Pennies for Poe to preserve history
Baltimore residents have initiated fundraisers Pennies for Poe and “A Portrait of Poe” in order to salvage a piece of the city’s literary history.
The house of Edgar Allan Poe, 203 Amity St. in Baltimore, will no longer receive its annual $85,000 government subsidy. As a result of the poor economy, his residence from 1833 to 1835 will not be open to the public without alternative funding.
Pennies for Poe is a campaign that collects monetary donations to aid the preservation of the house. Rafael Alvarez, president of the Edgar Allan Poe Society, started the campaign. Collection bins can be found in G&A Coney Island Hot Dogs on Eastern Avenue and in Annabel Lee, a restaurant in the Highlandtown neighborhood of Baltimore.
“A Portrait of Poe” is a one-man play that illustrates some of Poe’s famous works. A portion of the $10 entry fee and all profits from beverage sales go toward the Pennies for Poe campaign.
Mark S. Sanders, writer, poet and actor, was commissioned by the Hamilton Arts Collective to start “A Portrait of Poe,” which has its last performance Friday.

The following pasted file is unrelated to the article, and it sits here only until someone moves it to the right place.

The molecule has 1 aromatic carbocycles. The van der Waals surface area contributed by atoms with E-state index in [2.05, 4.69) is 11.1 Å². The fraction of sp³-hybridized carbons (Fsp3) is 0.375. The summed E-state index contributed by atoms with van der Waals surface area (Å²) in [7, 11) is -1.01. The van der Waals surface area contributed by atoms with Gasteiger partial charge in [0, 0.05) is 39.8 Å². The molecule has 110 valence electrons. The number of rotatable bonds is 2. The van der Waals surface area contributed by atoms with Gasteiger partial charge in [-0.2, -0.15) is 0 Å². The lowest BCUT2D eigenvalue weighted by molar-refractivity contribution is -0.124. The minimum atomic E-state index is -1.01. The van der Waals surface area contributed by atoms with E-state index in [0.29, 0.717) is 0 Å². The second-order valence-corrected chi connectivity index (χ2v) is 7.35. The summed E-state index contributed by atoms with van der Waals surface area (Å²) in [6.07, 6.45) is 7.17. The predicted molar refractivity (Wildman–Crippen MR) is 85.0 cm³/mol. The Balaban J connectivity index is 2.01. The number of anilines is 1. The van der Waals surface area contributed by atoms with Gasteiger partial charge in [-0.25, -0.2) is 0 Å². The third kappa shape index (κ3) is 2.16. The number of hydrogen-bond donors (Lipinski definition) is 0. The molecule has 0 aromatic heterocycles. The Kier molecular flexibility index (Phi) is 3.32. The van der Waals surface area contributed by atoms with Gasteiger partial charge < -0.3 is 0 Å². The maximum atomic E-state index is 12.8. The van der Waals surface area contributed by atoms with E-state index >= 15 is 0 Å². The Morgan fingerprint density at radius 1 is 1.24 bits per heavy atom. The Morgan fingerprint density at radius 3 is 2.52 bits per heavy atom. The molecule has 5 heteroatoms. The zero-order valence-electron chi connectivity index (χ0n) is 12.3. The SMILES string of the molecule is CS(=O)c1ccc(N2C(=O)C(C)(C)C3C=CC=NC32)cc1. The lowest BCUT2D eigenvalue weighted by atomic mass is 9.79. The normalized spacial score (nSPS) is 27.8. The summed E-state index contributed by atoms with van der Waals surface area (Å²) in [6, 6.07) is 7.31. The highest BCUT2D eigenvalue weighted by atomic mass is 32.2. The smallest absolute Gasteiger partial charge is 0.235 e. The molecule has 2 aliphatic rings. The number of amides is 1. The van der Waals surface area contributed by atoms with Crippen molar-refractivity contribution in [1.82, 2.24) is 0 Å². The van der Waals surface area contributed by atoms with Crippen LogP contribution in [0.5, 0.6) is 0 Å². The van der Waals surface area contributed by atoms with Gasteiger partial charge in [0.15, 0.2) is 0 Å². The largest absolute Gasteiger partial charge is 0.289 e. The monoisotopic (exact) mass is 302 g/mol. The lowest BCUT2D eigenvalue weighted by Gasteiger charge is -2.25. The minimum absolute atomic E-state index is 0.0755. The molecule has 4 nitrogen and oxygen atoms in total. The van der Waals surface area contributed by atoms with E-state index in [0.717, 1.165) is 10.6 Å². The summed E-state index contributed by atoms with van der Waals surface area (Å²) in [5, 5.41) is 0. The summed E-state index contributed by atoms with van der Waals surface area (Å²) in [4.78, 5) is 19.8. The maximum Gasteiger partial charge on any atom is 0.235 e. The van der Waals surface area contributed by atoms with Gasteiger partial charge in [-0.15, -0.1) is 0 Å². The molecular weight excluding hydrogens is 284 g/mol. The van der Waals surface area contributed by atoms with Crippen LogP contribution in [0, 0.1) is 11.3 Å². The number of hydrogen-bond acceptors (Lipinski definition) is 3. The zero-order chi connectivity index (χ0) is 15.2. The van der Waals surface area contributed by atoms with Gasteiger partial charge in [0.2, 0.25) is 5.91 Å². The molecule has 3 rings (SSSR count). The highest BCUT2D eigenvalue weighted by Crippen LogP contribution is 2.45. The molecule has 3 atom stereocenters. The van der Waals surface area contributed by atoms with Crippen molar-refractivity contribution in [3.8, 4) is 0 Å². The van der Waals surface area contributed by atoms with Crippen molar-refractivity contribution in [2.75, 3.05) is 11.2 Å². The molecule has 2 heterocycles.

So far, $700 has been raised through Pennies for Poe. Of the $700, $200 was donated from Crossroads Charter Elementary School in Fells Point, Alvarez said.
“We’re living in an age of Lady Gaga and Lil’ Wayne, and they’re
cheering for a guy who has been dead a hundred years,” Alvarez said.
If the public supports this initiative, voices their concerns, and contributes what they can, they can keep that part of Baltimore history alive, Sanders said.
“The significance of Poe’s house isn’t that it’s a house. It’s that it’s a symbol of a tangible, real human being,” Sanders said.
Even if the house is closed to the public, Poe’s memory will still stay strong, Alvarez said.
“Poe’s memory is untouchable,” Alvarez said. “Poe is immortal.”
Although the public closing of the house would not damage Poe’s memory, it expresses how Baltimore thinks of the writer and poet, Alan Reese, Towson University poetry teacher, said.
“I think it would tarnish the image of our city as a literary town,” Reese said. “It’s a travesty.”
The use of Poe as a symbol for Baltimore’s football team and to boost the city’s reputation contradicts the city’s treatment of his history, according to Sanders.
If Poe’s house isn’t salvaged, he will remain a major part of Baltimore, Alvarez said.
“My life as a Baltimorean is as influenced by Poe as by the Orioles or by steamed crabs,” Alvarez said. “If you’re a writer in Baltimore, Poe is always with you.”